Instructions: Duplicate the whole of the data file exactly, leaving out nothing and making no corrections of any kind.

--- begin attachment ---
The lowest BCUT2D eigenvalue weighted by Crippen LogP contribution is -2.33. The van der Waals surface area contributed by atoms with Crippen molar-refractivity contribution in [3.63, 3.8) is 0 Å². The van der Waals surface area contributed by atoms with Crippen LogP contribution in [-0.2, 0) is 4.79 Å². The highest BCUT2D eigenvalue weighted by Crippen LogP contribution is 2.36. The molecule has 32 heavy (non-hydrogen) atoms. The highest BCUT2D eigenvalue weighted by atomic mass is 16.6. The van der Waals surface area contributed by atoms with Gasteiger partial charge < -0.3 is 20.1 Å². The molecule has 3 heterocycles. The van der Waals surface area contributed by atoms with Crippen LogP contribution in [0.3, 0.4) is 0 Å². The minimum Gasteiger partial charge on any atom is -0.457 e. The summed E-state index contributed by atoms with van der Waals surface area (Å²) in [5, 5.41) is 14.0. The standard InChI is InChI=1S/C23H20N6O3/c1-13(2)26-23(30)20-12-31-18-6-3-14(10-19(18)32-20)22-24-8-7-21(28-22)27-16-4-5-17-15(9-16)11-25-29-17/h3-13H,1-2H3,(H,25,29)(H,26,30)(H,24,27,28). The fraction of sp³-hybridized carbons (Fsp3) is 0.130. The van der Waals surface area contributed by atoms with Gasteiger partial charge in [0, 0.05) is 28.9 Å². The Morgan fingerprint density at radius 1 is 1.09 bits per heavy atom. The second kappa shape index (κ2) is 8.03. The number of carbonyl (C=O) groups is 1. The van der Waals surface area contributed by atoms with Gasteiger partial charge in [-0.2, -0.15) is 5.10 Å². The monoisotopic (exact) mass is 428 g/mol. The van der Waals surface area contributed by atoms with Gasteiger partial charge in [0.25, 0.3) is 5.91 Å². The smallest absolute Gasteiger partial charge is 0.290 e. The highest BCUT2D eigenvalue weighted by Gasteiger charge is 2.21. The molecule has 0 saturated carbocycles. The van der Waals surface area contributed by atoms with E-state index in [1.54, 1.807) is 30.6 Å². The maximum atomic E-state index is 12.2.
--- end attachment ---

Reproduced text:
The lowest BCUT2D eigenvalue weighted by Crippen LogP contribution is -2.33. The van der Waals surface area contributed by atoms with Crippen molar-refractivity contribution in [3.63, 3.8) is 0 Å². The van der Waals surface area contributed by atoms with Crippen LogP contribution in [-0.2, 0) is 4.79 Å². The highest BCUT2D eigenvalue weighted by Crippen LogP contribution is 2.36. The molecule has 32 heavy (non-hydrogen) atoms. The highest BCUT2D eigenvalue weighted by atomic mass is 16.6. The van der Waals surface area contributed by atoms with Gasteiger partial charge < -0.3 is 20.1 Å². The molecule has 3 heterocycles. The van der Waals surface area contributed by atoms with Crippen LogP contribution in [0.3, 0.4) is 0 Å². The minimum Gasteiger partial charge on any atom is -0.457 e. The summed E-state index contributed by atoms with van der Waals surface area (Å²) in [5, 5.41) is 14.0. The standard InChI is InChI=1S/C23H20N6O3/c1-13(2)26-23(30)20-12-31-18-6-3-14(10-19(18)32-20)22-24-8-7-21(28-22)27-16-4-5-17-15(9-16)11-25-29-17/h3-13H,1-2H3,(H,25,29)(H,26,30)(H,24,27,28). The fraction of sp³-hybridized carbons (Fsp3) is 0.130. The van der Waals surface area contributed by atoms with Gasteiger partial charge in [0, 0.05) is 28.9 Å². The Morgan fingerprint density at radius 1 is 1.09 bits per heavy atom. The second kappa shape index (κ2) is 8.03. The number of carbonyl (C=O) groups is 1. The van der Waals surface area contributed by atoms with Gasteiger partial charge in [-0.2, -0.15) is 5.10 Å². The monoisotopic (exact) mass is 428 g/mol. The van der Waals surface area contributed by atoms with Gasteiger partial charge in [0.25, 0.3) is 5.91 Å². The smallest absolute Gasteiger partial charge is 0.290 e. The highest BCUT2D eigenvalue weighted by Gasteiger charge is 2.21. The molecule has 0 saturated carbocycles. The van der Waals surface area contributed by atoms with E-state index in [1.54, 1.807) is 30.6 Å². The maximum atomic E-state index is 12.2.